Re-fighting the War of 1812, not just Vietnam


Many have noted that America seems to be re—fighting the Vietnam War in the election of 2004. With the telecast tonight of a History Channel documentary on the War of 1812, and a New York Times review of the program, it would appear that America is re—fighting that war as well.

This review seeks to explore the documentary's contention that the War of 1812 can be a prism through which one can view the 9/11 attack and its aftermath. The Times departs  from reviewing the documentary itself to expostulate that the War of 1812 was motivated by the imperialistic designs of America —— that it was an attempt to defeat Canada.

The review criticizes the documentray for referring to American actions on Canadian border towns as "attacks." The Times thinks that these should be referred to as "invasions." The review disparages what it sees as the documentary's attempt at morale—boosting after 9/11, and attempts to promote the Canadian view that this was an American defeat or at best, a draw. The review quotes a Candian professor: "The war confirmed certain American messianic views about the continent, views the U.S. still holds."

Laced throughout the review is an attempt to link our actions in Iraq with our "war—mongering" in the War of 1812 and it pointedly instructs us that an attempt to defeat a "small country" can be much more difficult than one expects.
Historian John B. Dweyer deserves our thanks for providing an honest view of the War of 1812 on these pages today.
This approach of the Times is eerily reminiscent of the Communist Front days of the 1930s, during which evaluation of the artistic merits of an object could not be done without an evaluation of its political merits.

Some excerpts:

It is the documentary's contention that the War of 1812 teaches a lesson about the invasion of the United States on Sept. 11, 2001....

While the American failure in the north meant that the United States would never seriously threaten British interests in North America again, it also meant that Washington would direct its expansionist energies more fruitfully westward and southward against the Indians, Spain and Mexico....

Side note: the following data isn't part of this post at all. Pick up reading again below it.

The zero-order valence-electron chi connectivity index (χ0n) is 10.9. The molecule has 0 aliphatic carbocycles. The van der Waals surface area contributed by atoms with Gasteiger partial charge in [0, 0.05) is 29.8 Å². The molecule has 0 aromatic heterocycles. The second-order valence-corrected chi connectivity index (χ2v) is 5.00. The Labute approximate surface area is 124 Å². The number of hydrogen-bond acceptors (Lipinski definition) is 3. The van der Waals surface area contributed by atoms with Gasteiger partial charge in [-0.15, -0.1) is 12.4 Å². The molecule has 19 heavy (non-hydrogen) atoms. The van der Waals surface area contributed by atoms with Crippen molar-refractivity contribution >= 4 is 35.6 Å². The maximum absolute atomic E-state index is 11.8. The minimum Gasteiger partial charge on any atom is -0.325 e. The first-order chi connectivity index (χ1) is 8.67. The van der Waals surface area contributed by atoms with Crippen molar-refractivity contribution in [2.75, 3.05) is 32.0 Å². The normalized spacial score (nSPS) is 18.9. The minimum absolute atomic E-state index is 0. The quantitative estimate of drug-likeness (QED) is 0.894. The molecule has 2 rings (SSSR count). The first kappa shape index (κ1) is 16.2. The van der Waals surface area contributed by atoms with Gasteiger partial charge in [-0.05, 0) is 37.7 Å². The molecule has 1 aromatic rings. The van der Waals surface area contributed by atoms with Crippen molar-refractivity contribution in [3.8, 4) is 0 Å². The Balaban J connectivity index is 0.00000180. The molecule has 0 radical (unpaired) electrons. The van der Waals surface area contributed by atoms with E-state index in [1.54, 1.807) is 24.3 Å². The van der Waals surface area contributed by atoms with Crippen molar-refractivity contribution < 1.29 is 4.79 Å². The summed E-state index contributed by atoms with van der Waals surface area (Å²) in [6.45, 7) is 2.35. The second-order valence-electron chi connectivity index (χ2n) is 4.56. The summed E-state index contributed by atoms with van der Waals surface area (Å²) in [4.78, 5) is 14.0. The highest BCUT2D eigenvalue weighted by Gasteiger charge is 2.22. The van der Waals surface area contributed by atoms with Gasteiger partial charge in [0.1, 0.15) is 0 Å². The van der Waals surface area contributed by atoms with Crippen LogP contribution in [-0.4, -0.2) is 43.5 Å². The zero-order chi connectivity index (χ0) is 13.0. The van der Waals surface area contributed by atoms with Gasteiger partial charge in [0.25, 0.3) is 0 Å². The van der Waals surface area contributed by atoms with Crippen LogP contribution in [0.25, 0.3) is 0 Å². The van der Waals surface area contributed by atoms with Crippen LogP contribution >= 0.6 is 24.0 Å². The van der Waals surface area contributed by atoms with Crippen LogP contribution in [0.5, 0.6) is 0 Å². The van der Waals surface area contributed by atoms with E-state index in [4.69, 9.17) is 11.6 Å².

"The war confirmed certain American messianic views about the continent, views the UP.SO. still holds," Professor Clarkson said....

In The New York Times Magazine two weeks after the attacks, the novelist Caleb Carr saw the British expeditionary force of 1814 as a direct precursor to the Sept. 11 hijackers.

The British, he wrote, attacked the United States and burned Washington "because of a deep anxiety over the spread of American democratic republicanism." Similarly, "it is the spread of American values," he continued, "that terrorist groups and the traditionalist, socially repressive societies that support them now fear. This fear has driven them to emulate the British forces of 1814 by damaging and destroying a group of structures that are among the most familiar symbols of contemporary American power."

If it is true that the War of 1812 somehow provides a geopolitical lesson for today, the nature of that lesson may not be as clear—cut as Mr. Carr or "First Invasion" sees it.

"What does 1812 teach us?" asked Wesley Turner, the Canadian author of "The War of 1812: The War That Both Sides Won." "Well, that you think you can conquer little countries, and it's not so easy."

Ed Lasky   9 12 04